And Dirk McCall, the director of the Greenwich-Chelsea Chamber of Commerce, already knows of another gallery owner whose lives were ruined by the bike lane on 9th Avenue — it was the bike lane that ruined the gallery, mind you! — “These people, they lost their life savings, and it’s because of the bike lane.”

    Apparently none of these savvy business people have heard the word from the pro-business Partnership for New York City that traffic is actually killing commerce:

  • Charlie D.

    Re: the 8th Ave article — I honestly don’t understand why so many business owners think the vast majority of their customers drive, even in a city where fewer people own cars than anywhere else in the nation! The delivery problem is a real one, but that was a problem before the bike lane as well. Better curbside management would take care of that. How do businesses thrive in places like Copenhagen or Amsterdam, where there are separated bicycle lanes all over the place AND where there is very little on-street parking?

  • Michelle Ernst

    Incidentally, the 8th Ave bicycle lane is still under construction. They’re moving incredibly quickly on the project, but they’ve still got lanes closed to traffic along a few blocks. That’s why parking is currently such a mess, and why the bicyclist photographed for the story had to ride outside of the lane.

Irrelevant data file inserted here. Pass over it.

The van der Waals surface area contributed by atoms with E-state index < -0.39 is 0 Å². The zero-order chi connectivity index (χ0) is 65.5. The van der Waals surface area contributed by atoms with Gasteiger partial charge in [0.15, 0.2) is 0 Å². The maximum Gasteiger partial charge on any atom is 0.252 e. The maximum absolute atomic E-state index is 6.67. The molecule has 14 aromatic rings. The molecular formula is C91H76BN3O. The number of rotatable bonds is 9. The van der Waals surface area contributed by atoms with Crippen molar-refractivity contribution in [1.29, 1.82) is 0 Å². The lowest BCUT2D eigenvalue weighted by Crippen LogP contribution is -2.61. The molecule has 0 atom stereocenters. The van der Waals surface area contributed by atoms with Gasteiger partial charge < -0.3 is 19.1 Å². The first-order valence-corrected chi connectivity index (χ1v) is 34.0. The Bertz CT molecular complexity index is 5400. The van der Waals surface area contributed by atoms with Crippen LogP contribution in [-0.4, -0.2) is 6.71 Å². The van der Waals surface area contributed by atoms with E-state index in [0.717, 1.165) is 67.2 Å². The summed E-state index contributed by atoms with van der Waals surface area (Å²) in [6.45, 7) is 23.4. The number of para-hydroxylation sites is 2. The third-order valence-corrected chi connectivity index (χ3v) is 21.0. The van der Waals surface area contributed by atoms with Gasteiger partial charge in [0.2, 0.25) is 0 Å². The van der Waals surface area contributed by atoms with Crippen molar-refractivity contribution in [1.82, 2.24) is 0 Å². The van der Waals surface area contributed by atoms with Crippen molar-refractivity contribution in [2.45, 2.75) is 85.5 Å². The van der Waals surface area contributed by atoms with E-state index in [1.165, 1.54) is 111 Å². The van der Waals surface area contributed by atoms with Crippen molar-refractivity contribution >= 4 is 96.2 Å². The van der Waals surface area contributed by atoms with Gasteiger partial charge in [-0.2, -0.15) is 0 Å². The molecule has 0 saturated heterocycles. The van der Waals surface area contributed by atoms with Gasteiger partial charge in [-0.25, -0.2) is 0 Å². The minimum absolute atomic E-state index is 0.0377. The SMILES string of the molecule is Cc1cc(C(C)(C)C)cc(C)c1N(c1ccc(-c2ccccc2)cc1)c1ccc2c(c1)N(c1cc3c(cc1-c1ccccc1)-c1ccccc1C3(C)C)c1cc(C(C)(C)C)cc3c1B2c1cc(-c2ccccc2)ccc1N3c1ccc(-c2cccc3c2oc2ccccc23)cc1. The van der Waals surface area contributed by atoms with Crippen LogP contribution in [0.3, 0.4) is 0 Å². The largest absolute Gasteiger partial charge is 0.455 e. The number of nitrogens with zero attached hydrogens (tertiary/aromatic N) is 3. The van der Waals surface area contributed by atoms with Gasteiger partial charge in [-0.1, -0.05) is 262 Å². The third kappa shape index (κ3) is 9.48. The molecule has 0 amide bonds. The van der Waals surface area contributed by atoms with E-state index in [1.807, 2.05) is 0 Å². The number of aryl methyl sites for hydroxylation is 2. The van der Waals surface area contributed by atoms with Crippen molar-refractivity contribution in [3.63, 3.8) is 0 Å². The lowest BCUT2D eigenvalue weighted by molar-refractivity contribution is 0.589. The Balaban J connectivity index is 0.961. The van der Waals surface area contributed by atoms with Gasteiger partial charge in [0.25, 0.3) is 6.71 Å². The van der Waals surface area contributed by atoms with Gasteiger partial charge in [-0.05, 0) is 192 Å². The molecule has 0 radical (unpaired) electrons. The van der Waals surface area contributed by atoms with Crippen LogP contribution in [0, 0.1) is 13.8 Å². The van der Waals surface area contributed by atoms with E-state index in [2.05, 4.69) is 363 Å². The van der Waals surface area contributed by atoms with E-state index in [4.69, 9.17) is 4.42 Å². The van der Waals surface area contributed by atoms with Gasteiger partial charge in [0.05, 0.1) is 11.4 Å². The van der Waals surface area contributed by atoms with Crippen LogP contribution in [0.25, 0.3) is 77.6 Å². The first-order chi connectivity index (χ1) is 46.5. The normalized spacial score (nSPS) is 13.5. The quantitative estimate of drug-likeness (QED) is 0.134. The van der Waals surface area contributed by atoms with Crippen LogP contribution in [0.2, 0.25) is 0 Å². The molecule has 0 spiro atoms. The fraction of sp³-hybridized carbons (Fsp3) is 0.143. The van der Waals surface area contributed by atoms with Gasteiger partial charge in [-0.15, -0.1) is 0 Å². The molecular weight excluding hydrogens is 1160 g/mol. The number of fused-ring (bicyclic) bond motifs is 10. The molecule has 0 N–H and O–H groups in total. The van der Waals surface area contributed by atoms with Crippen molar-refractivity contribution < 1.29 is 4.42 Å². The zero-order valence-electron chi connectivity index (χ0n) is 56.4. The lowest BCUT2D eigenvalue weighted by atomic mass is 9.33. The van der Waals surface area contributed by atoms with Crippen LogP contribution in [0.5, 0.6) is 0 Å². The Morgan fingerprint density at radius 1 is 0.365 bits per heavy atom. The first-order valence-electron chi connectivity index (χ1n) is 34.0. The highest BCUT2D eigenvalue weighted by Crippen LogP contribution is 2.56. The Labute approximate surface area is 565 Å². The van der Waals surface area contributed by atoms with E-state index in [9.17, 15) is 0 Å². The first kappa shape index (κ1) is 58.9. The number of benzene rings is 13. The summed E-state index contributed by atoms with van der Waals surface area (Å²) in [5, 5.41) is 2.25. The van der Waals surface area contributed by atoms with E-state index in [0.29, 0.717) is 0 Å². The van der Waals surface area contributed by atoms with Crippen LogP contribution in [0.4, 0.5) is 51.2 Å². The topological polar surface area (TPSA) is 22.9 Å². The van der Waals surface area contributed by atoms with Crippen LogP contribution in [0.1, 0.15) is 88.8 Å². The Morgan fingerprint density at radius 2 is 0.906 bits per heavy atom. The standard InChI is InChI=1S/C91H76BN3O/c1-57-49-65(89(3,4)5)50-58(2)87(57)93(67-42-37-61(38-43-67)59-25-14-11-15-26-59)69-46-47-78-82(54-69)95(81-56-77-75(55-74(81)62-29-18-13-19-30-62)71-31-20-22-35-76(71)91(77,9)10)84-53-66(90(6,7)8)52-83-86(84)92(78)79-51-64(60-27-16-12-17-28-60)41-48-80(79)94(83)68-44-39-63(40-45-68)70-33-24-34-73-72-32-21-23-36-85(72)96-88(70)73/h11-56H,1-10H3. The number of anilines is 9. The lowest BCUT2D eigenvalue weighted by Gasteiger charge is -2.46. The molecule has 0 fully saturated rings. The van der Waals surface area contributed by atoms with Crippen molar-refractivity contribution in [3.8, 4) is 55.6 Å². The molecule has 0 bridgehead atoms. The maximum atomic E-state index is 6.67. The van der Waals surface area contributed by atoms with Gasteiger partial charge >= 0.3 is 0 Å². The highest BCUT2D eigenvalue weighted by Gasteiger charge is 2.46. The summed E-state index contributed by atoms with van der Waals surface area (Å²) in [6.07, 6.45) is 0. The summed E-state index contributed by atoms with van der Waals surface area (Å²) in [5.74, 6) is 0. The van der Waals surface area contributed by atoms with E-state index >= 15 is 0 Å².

• michaeltmartin

    Re: Chelsea article.

    Business owners talk about how the amount of bikers doesn’t necessitate the bike lane. what they fail to realize is that many people do not bike because there is no bike lane. the lack of cause and effect thinking by merchants is unbelievable, yet nothing new.

  • Streetsman

    Re: Chelsea

    A 1,400 word article and not one of them used to present the opposition viewpoint. Patrick Hedlund – just 4 years out of Syracuse and already showing full disregard for balanced journalism? You’re well on your way to being the kind of slime they love at the NY Post.

    No mention of supporters, no comments from cyclists, advocates or CB members who approved the design. No mention of the fact that the 9th Avenue lane has improved safety in every category. No interviewing seniors or disabled folks who now have a 25% shorter crossing distance and a median island. No mention of the trees being added to every block.

    Just local sludge reporting – interview upset people and invent a controversy. No facts, just hearsay. “Anybody that has a business on the west side of the block, I guarantee they’re going to lose at minimum 30, maybe 50 percent of their business.” Case closed. No research. No investigation. No rebuttal.

    I am getting really sick of this anti-bike, anti-DOT biased crap journalism being pumped out by Community Media LLC (Downtown Express, The Villager, Chelsea Now). At least when they gave this treatment to the Grand Street bike lane they had the courtesy to talk to a cyclist, and the CB, and get a quote from Transportation Alternatives ( Now it’s just unabashed spin journalism. Can’t seem to get past their own disregard for proven bicycle safety facilities.